Objectives: Survey on the current medical approach to and the economic issues affecting infants with primary hyperoxaluria type 1.
Methods: Questionnaire to specialized centers worldwide.
Results: Seventy-eight infants were identified: 44% were of Muslim origin and 56% were not. The consanguinity rate was 76% and 0%, respectively. Thirty-three percent were treated in developing countries (group 1) and 67% in developed countries (group 2). Initial presentation (4.9 +/- 2.8 months) consisted of failure to thrive (22%), urinary tract infection (21%), and uremia (14%). Radiologic findings included nephrocalcinosis (91%), urolithiasis (44%), or both (22%). The diagnosis was based on family history, tissue biopsy, and urine oxalate level in most patients from group 1 and on urine oxalate and glycolate levels, alanine:glyoxalate aminotransferase activity, and DNA analysis in patients from group 2. Therapeutic withdrawal was the final option for 40% of children; financial reasons were given for 10 of 17 patients from group 1 and 0 of 9 from group 2. End-stage renal disease started at 3.2 +/- 6.4 years of age and was present in half of the patients at the time of diagnosis. Fifty-two percent of the patients died: 82% in group 1 versus 33% in group 2; 33% of patients who underwent transplantation died versus 71% of those who did not.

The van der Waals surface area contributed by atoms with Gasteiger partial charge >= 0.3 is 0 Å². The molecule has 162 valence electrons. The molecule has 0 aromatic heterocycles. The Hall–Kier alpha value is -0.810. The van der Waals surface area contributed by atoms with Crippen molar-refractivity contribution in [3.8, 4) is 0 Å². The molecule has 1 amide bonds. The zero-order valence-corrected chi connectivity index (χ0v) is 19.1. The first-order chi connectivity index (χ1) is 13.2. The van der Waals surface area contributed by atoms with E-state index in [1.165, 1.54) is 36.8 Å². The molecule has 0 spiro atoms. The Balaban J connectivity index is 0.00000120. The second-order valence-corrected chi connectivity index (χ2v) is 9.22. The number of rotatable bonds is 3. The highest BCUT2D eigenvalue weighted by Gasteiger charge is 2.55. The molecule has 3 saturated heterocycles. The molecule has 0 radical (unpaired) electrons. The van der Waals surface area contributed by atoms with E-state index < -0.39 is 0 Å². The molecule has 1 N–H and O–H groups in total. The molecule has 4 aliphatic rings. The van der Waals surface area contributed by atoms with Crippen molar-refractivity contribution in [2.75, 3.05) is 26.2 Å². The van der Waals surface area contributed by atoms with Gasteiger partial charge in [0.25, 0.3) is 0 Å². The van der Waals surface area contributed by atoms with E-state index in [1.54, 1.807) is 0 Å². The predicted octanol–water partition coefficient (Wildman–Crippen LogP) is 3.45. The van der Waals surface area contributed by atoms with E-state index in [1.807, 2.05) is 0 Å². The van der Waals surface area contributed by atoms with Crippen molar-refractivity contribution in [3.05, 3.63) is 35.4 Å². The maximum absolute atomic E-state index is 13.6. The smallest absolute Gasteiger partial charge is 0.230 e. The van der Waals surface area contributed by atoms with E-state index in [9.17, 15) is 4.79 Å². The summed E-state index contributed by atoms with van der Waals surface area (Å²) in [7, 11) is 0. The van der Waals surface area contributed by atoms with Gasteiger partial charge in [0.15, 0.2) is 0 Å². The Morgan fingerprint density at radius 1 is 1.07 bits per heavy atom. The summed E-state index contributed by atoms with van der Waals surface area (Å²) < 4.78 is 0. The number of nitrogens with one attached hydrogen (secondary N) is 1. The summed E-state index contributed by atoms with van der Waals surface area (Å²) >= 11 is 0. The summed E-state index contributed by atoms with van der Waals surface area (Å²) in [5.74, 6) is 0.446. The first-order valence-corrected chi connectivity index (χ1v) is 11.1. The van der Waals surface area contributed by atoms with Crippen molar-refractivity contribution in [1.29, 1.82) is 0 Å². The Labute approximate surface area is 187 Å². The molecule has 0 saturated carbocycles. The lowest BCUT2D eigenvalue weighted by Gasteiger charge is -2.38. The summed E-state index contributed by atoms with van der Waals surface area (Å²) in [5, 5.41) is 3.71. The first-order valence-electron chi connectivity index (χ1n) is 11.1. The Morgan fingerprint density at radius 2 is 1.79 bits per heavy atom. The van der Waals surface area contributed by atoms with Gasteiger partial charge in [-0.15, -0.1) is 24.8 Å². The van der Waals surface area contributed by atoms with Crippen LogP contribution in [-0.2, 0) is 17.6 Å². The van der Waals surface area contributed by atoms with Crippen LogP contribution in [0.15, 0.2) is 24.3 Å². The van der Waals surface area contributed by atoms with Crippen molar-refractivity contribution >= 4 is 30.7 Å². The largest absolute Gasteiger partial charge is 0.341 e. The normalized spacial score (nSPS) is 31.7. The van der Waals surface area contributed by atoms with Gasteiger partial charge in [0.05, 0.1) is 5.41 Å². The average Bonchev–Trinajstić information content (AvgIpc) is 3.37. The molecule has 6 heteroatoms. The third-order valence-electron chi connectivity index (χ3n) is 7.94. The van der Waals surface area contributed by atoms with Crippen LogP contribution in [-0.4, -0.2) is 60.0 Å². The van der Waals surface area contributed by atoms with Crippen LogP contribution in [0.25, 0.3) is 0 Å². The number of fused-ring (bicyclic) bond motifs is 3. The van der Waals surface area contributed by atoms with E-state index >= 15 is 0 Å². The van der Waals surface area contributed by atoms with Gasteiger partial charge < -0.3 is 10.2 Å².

Conclusion: The management of primary hyperoxaluria type 1 in infants is a major example of the ethical, epidemiologic, technical, and financial challenges that are raised by recessive inherited diseases with early life-threatening onset. In certain circumstances, oxalosis can be regarded as a condition for which therapeutic withdrawal may be an acceptable option.